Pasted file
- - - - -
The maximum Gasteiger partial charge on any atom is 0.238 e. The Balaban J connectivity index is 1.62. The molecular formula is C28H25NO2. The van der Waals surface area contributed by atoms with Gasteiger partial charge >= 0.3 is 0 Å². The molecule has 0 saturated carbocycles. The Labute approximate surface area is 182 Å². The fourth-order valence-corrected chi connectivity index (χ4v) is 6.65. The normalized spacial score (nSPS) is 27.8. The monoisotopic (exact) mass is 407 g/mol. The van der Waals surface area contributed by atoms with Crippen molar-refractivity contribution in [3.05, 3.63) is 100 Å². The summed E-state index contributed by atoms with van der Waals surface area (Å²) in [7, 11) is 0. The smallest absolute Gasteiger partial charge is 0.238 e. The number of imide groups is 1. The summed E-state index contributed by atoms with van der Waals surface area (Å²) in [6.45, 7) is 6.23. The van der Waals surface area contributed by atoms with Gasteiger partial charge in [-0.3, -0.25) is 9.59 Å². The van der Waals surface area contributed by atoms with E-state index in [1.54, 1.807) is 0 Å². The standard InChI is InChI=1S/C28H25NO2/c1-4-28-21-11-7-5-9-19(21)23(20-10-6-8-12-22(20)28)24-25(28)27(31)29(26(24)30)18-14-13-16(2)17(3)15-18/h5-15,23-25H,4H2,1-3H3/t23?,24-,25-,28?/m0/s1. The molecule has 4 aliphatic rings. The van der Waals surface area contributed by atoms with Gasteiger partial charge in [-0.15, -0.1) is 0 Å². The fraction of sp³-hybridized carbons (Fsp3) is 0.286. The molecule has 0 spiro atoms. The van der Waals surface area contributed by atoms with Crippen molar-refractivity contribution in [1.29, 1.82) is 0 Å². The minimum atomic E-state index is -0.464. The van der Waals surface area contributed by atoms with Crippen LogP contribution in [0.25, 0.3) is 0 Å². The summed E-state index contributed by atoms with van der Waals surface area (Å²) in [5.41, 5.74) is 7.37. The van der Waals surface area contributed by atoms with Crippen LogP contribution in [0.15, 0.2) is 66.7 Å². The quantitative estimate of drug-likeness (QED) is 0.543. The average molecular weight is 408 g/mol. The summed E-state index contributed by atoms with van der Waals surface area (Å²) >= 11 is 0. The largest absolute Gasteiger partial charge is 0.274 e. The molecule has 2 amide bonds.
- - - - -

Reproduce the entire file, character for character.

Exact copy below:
The maximum Gasteiger partial charge on any atom is 0.238 e. The Balaban J connectivity index is 1.62. The molecular formula is C28H25NO2. The van der Waals surface area contributed by atoms with Gasteiger partial charge >= 0.3 is 0 Å². The molecule has 0 saturated carbocycles. The Labute approximate surface area is 182 Å². The fourth-order valence-corrected chi connectivity index (χ4v) is 6.65. The normalized spacial score (nSPS) is 27.8. The monoisotopic (exact) mass is 407 g/mol. The van der Waals surface area contributed by atoms with Crippen molar-refractivity contribution in [3.05, 3.63) is 100 Å². The summed E-state index contributed by atoms with van der Waals surface area (Å²) in [7, 11) is 0. The smallest absolute Gasteiger partial charge is 0.238 e. The number of imide groups is 1. The summed E-state index contributed by atoms with van der Waals surface area (Å²) in [6.45, 7) is 6.23. The van der Waals surface area contributed by atoms with Gasteiger partial charge in [-0.3, -0.25) is 9.59 Å². The van der Waals surface area contributed by atoms with E-state index in [1.54, 1.807) is 0 Å². The standard InChI is InChI=1S/C28H25NO2/c1-4-28-21-11-7-5-9-19(21)23(20-10-6-8-12-22(20)28)24-25(28)27(31)29(26(24)30)18-14-13-16(2)17(3)15-18/h5-15,23-25H,4H2,1-3H3/t23?,24-,25-,28?/m0/s1. The molecule has 4 aliphatic rings. The van der Waals surface area contributed by atoms with Gasteiger partial charge in [-0.15, -0.1) is 0 Å². The fraction of sp³-hybridized carbons (Fsp3) is 0.286. The molecule has 0 spiro atoms. The van der Waals surface area contributed by atoms with Crippen molar-refractivity contribution in [1.29, 1.82) is 0 Å². The minimum atomic E-state index is -0.464. The van der Waals surface area contributed by atoms with Crippen LogP contribution in [0.25, 0.3) is 0 Å². The summed E-state index contributed by atoms with van der Waals surface area (Å²) in [5.41, 5.74) is 7.37. The van der Waals surface area contributed by atoms with Crippen LogP contribution in [0.15, 0.2) is 66.7 Å². The quantitative estimate of drug-likeness (QED) is 0.543. The average molecular weight is 408 g/mol. The summed E-state index contributed by atoms with van der Waals surface area (Å²) >= 11 is 0. The largest absolute Gasteiger partial charge is 0.274 e. The molecule has 2 amide bonds.